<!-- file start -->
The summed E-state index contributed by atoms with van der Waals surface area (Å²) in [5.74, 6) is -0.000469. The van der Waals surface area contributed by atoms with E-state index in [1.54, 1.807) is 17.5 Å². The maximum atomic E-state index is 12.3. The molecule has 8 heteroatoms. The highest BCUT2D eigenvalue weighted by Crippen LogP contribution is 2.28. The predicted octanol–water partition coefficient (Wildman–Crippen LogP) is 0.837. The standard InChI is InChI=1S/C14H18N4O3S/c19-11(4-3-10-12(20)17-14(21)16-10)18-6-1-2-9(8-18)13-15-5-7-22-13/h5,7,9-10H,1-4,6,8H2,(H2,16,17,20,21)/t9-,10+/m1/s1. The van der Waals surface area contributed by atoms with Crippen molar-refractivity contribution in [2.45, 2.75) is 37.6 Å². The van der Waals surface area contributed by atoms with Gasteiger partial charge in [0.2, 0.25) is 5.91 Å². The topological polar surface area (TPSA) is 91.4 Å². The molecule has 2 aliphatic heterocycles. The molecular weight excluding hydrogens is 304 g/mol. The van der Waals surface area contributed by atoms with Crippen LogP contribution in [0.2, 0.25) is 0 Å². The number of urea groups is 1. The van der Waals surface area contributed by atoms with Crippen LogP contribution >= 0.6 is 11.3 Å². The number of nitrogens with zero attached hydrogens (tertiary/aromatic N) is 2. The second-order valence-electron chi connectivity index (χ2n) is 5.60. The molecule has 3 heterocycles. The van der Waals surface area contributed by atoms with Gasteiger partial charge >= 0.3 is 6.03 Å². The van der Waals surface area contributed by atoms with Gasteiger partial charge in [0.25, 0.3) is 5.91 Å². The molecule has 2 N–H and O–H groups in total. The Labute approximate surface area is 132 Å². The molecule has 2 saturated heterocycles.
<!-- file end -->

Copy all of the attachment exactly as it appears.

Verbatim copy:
The summed E-state index contributed by atoms with van der Waals surface area (Å²) in [5.74, 6) is -0.000469. The van der Waals surface area contributed by atoms with E-state index in [1.54, 1.807) is 17.5 Å². The maximum atomic E-state index is 12.3. The molecule has 8 heteroatoms. The highest BCUT2D eigenvalue weighted by Crippen LogP contribution is 2.28. The predicted octanol–water partition coefficient (Wildman–Crippen LogP) is 0.837. The standard InChI is InChI=1S/C14H18N4O3S/c19-11(4-3-10-12(20)17-14(21)16-10)18-6-1-2-9(8-18)13-15-5-7-22-13/h5,7,9-10H,1-4,6,8H2,(H2,16,17,20,21)/t9-,10+/m1/s1. The van der Waals surface area contributed by atoms with Crippen molar-refractivity contribution in [2.45, 2.75) is 37.6 Å². The van der Waals surface area contributed by atoms with Gasteiger partial charge in [0.2, 0.25) is 5.91 Å². The topological polar surface area (TPSA) is 91.4 Å². The molecule has 2 aliphatic heterocycles. The molecular weight excluding hydrogens is 304 g/mol. The van der Waals surface area contributed by atoms with Crippen LogP contribution in [0.2, 0.25) is 0 Å². The number of urea groups is 1. The van der Waals surface area contributed by atoms with Crippen LogP contribution >= 0.6 is 11.3 Å². The number of nitrogens with zero attached hydrogens (tertiary/aromatic N) is 2. The second-order valence-electron chi connectivity index (χ2n) is 5.60. The molecule has 3 heterocycles. The van der Waals surface area contributed by atoms with Gasteiger partial charge >= 0.3 is 6.03 Å². The van der Waals surface area contributed by atoms with Gasteiger partial charge in [0.25, 0.3) is 5.91 Å². The molecule has 2 N–H and O–H groups in total. The Labute approximate surface area is 132 Å². The molecule has 2 saturated heterocycles.